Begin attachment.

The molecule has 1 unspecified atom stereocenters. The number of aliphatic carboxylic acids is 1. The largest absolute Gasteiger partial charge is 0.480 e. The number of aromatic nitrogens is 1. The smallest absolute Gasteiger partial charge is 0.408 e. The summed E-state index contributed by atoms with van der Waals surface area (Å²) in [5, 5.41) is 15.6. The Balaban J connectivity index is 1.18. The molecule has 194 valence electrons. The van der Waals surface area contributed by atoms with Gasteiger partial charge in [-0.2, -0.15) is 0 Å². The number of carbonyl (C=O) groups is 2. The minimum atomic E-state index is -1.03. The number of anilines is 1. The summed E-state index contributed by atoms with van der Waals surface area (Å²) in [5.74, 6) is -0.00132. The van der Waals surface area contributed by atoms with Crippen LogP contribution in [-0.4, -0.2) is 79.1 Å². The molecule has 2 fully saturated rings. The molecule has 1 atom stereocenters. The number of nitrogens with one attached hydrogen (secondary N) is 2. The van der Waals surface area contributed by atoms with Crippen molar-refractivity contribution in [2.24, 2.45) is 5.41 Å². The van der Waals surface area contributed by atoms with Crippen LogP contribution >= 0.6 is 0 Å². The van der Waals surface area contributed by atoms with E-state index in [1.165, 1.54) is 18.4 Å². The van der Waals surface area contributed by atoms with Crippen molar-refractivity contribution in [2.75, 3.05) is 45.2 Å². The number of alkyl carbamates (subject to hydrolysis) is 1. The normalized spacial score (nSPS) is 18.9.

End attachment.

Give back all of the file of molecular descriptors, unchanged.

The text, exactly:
The molecule has 1 unspecified atom stereocenters. The number of aliphatic carboxylic acids is 1. The largest absolute Gasteiger partial charge is 0.480 e. The number of aromatic nitrogens is 1. The smallest absolute Gasteiger partial charge is 0.408 e. The summed E-state index contributed by atoms with van der Waals surface area (Å²) in [5, 5.41) is 15.6. The Balaban J connectivity index is 1.18. The molecule has 194 valence electrons. The van der Waals surface area contributed by atoms with Gasteiger partial charge in [-0.2, -0.15) is 0 Å². The number of carbonyl (C=O) groups is 2. The minimum atomic E-state index is -1.03. The number of anilines is 1. The summed E-state index contributed by atoms with van der Waals surface area (Å²) in [5.74, 6) is -0.00132. The van der Waals surface area contributed by atoms with Crippen LogP contribution in [-0.4, -0.2) is 79.1 Å². The molecule has 2 fully saturated rings. The molecule has 1 atom stereocenters. The number of nitrogens with one attached hydrogen (secondary N) is 2. The van der Waals surface area contributed by atoms with Crippen molar-refractivity contribution in [2.24, 2.45) is 5.41 Å². The van der Waals surface area contributed by atoms with Crippen LogP contribution >= 0.6 is 0 Å². The van der Waals surface area contributed by atoms with E-state index in [1.165, 1.54) is 18.4 Å². The van der Waals surface area contributed by atoms with Crippen molar-refractivity contribution in [2.75, 3.05) is 45.2 Å². The number of alkyl carbamates (subject to hydrolysis) is 1. The normalized spacial score (nSPS) is 18.9.